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Imagine you have this system:

enter image description here

Composed by a disk that can rotate around a fixed axes $O$,and a particle with mass $m$ and velocity $v_0$ crushes with the disk at a distance $D$ from the center of the disk.

enter image description here

At first glance I thought that the movement would decompose into a tangential velocity and into a normal velocity (which I assume would be absorbed by the system). Then you could easily see:

$$ \sin(\theta) = \frac{d}{r} \\ v_t = \omega r = v_0 \frac{d}{r} \\ \omega = v_0 \frac{d}{r^2} $$

My question is: Is this line of reasoning right? And how would you express this as a conservation of momentums, taking into account that the particle crashes at a distance $d$? Something like this: $$ m v_0 = M \omega r + m v_0' $$

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In absence of friction at the axis of rotation, the hinge at the axis of rotation only introduces a force constraint in the system as an external force to the system composed by the mass and the disk.

Thus, you can readily use the conservation of angular momentum of the system, w.r.t. the pole $O$. Comparing the state before the collision, with the condition after the collision we get

$m v_0 d = I_{disk} \omega + m r v_{\theta}$,

with $r$ the distance from the point $O$ of the point where the mass stops into the disk after the collision, and $v_{\theta} = r \omega$ the velocity (only tangential, due to the rotational motion) of the mass rotating with the disk. If the mass sticks to the outer surface of the disk, we get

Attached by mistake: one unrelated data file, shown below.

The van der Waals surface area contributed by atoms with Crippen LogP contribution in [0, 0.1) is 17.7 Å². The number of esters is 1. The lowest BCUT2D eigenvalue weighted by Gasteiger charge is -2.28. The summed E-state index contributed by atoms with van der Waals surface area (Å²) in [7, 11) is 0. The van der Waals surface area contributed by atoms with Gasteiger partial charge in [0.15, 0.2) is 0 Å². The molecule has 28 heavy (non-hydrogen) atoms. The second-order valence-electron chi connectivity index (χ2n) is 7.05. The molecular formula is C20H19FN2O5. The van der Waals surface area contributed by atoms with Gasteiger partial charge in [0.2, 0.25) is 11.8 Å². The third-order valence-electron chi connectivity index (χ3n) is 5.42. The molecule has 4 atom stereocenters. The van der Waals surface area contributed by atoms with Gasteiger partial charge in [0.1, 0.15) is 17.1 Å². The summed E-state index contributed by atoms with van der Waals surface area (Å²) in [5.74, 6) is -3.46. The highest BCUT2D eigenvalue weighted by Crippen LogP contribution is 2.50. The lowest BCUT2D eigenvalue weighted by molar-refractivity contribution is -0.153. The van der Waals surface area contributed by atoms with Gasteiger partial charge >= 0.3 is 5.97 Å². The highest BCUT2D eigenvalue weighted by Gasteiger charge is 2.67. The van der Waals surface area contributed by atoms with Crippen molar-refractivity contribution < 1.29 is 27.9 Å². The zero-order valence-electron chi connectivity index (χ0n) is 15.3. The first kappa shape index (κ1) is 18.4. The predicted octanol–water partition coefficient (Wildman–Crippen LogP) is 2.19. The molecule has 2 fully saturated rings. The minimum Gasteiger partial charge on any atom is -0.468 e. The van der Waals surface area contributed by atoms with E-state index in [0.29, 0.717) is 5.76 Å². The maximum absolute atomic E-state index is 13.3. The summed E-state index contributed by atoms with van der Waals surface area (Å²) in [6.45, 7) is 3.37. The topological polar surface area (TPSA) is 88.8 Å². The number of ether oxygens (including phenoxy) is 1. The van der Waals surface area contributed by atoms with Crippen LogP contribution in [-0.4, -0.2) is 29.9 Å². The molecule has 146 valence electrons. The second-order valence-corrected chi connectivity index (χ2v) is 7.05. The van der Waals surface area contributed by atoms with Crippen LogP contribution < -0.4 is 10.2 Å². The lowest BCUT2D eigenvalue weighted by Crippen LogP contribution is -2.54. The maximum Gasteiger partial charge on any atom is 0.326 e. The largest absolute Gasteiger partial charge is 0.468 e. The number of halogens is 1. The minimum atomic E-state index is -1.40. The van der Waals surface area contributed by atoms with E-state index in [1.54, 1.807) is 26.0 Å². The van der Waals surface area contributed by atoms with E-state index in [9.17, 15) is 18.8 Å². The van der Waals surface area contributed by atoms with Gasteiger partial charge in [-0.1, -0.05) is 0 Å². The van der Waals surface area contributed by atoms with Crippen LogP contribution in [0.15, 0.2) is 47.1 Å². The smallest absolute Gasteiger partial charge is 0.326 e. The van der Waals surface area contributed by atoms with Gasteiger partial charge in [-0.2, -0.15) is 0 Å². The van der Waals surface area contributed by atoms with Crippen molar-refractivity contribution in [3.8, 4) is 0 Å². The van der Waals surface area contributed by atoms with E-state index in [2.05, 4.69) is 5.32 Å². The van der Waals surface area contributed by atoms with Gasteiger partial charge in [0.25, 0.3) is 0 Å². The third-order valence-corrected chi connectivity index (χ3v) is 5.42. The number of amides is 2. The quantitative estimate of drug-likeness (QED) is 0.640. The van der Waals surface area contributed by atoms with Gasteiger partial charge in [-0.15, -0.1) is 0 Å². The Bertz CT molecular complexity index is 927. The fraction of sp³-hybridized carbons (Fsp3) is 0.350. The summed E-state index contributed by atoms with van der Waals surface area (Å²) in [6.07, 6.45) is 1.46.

$m v_0 d = I_{disk} \omega + m R^2 \omega = [I_{disk} + m R^2 ] \omega$

Particular cases. Let's have a look at two particular cases:

  1. the mass hits the disk with a trajectory passing through the point $O$, and thus $d=0$. It's easy to verify that $\omega = 0$ and the disk doesn't rotate.
  2. mass hits the disk at $d = R$ of a disk with no inertia, $I_{disk}=0$. The angular velocity reads $\omega = \frac{v_0}{R}$ and the tangential velocity reads $v_{\theta} = v_0$.
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  • $\begingroup$ Why $m v_0 d$? Is this an angular momentum? Of what exactly? Of the particle? $\endgroup$ Oct 15, 2022 at 18:46
  • $\begingroup$ of the particle. You can consider the system comprised by the particle and the disk. If the disk is initially at rest, its angular momentum is zero, and the total angular momentum of the system is only the angular momentum of the particle $\endgroup$
    – basics
    Oct 15, 2022 at 18:48
  • $\begingroup$ But the particle isn't moving in a circular trajectory? $\endgroup$ Oct 15, 2022 at 18:56
  • $\begingroup$ who cares? laws of physics talk about momentum and angular momentum balance, not only about rotation $\endgroup$
    – basics
    Oct 15, 2022 at 19:46
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    $\begingroup$ A particle moving in a straight line in one inertial reference frame is moving in a straight line in any other inertial reference frame. When it is viewed at a point not on the line it is moving in a way so that its viewing angle relative to the point is changing continuously from $-180^{\circ}$ to $+180^{\circ}$, that is a "rotation" and the corresponding angular momentum is conserved. $\endgroup$
    – hyportnex
    Oct 15, 2022 at 22:09

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